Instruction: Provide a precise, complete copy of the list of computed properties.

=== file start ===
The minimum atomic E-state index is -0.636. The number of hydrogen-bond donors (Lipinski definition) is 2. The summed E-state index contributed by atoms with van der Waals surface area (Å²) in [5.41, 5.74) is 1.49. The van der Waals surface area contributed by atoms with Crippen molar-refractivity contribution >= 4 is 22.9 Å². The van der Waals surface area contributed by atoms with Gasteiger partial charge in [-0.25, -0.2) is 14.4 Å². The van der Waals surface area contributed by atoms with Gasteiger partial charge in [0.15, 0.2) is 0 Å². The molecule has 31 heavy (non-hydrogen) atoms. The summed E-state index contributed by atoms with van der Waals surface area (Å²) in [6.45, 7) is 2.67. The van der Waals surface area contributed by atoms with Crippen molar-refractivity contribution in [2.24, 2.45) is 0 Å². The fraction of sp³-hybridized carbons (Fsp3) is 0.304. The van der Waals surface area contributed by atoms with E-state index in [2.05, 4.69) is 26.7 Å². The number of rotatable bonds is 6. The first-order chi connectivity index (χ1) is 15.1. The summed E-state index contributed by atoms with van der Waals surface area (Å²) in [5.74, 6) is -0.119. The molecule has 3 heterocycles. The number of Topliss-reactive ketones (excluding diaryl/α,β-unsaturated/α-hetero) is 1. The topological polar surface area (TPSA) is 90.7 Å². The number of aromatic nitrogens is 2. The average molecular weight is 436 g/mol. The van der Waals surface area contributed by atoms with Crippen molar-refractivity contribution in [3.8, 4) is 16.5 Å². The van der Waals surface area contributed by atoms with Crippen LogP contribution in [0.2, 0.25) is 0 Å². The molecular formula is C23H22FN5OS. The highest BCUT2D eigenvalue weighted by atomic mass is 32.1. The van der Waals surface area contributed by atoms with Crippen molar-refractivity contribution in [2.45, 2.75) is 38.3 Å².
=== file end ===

The minimum atomic E-state index is -0.636. The number of hydrogen-bond donors (Lipinski definition) is 2. The summed E-state index contributed by atoms with van der Waals surface area (Å²) in [5.41, 5.74) is 1.49. The van der Waals surface area contributed by atoms with Crippen molar-refractivity contribution >= 4 is 22.9 Å². The van der Waals surface area contributed by atoms with Gasteiger partial charge in [-0.25, -0.2) is 14.4 Å². The van der Waals surface area contributed by atoms with Gasteiger partial charge in [0.15, 0.2) is 0 Å². The molecule has 31 heavy (non-hydrogen) atoms. The summed E-state index contributed by atoms with van der Waals surface area (Å²) in [6.45, 7) is 2.67. The van der Waals surface area contributed by atoms with Crippen molar-refractivity contribution in [2.24, 2.45) is 0 Å². The fraction of sp³-hybridized carbons (Fsp3) is 0.304. The van der Waals surface area contributed by atoms with E-state index in [2.05, 4.69) is 26.7 Å². The number of rotatable bonds is 6. The first-order chi connectivity index (χ1) is 15.1. The summed E-state index contributed by atoms with van der Waals surface area (Å²) in [5.74, 6) is -0.119. The molecule has 3 heterocycles. The number of Topliss-reactive ketones (excluding diaryl/α,β-unsaturated/α-hetero) is 1. The topological polar surface area (TPSA) is 90.7 Å². The number of aromatic nitrogens is 2. The average molecular weight is 436 g/mol. The van der Waals surface area contributed by atoms with Crippen molar-refractivity contribution in [3.8, 4) is 16.5 Å². The van der Waals surface area contributed by atoms with Crippen LogP contribution in [0.2, 0.25) is 0 Å². The molecular formula is C23H22FN5OS. The highest BCUT2D eigenvalue weighted by atomic mass is 32.1. The van der Waals surface area contributed by atoms with Crippen molar-refractivity contribution in [2.45, 2.75) is 38.3 Å².